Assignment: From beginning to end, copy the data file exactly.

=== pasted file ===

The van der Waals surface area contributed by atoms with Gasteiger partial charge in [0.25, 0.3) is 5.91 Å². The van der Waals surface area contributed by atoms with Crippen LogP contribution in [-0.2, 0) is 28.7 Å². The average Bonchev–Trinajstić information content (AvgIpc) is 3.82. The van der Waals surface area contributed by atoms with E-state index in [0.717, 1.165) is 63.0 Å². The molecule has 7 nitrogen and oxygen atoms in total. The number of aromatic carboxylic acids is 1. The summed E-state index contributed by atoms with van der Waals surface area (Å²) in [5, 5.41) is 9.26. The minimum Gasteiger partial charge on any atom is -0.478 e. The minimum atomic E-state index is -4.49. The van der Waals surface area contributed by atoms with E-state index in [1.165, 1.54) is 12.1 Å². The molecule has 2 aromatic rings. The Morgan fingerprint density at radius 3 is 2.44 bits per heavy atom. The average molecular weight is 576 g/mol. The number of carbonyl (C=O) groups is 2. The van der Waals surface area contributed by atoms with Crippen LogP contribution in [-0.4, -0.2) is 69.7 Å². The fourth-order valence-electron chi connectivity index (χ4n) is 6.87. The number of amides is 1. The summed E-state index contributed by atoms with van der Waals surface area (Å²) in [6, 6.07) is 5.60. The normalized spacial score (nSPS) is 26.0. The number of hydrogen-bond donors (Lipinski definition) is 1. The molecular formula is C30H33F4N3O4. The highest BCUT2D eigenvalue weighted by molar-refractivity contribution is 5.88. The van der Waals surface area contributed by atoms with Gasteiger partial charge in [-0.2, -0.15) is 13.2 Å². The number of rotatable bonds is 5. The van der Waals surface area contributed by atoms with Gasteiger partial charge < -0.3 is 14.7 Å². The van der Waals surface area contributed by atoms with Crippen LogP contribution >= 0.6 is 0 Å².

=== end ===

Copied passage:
The van der Waals surface area contributed by atoms with Gasteiger partial charge in [0.25, 0.3) is 5.91 Å². The van der Waals surface area contributed by atoms with Crippen LogP contribution in [-0.2, 0) is 28.7 Å². The average Bonchev–Trinajstić information content (AvgIpc) is 3.82. The van der Waals surface area contributed by atoms with E-state index in [0.717, 1.165) is 63.0 Å². The molecule has 7 nitrogen and oxygen atoms in total. The number of aromatic carboxylic acids is 1. The summed E-state index contributed by atoms with van der Waals surface area (Å²) in [5, 5.41) is 9.26. The minimum Gasteiger partial charge on any atom is -0.478 e. The minimum atomic E-state index is -4.49. The van der Waals surface area contributed by atoms with E-state index in [1.165, 1.54) is 12.1 Å². The molecule has 2 aromatic rings. The Morgan fingerprint density at radius 3 is 2.44 bits per heavy atom. The average molecular weight is 576 g/mol. The number of carbonyl (C=O) groups is 2. The van der Waals surface area contributed by atoms with Crippen LogP contribution in [-0.4, -0.2) is 69.7 Å². The fourth-order valence-electron chi connectivity index (χ4n) is 6.87. The number of amides is 1. The summed E-state index contributed by atoms with van der Waals surface area (Å²) in [6, 6.07) is 5.60. The normalized spacial score (nSPS) is 26.0. The number of hydrogen-bond donors (Lipinski definition) is 1. The molecular formula is C30H33F4N3O4. The highest BCUT2D eigenvalue weighted by molar-refractivity contribution is 5.88. The van der Waals surface area contributed by atoms with Gasteiger partial charge in [-0.2, -0.15) is 13.2 Å². The number of rotatable bonds is 5. The van der Waals surface area contributed by atoms with Gasteiger partial charge < -0.3 is 14.7 Å². The van der Waals surface area contributed by atoms with Crippen LogP contribution >= 0.6 is 0 Å².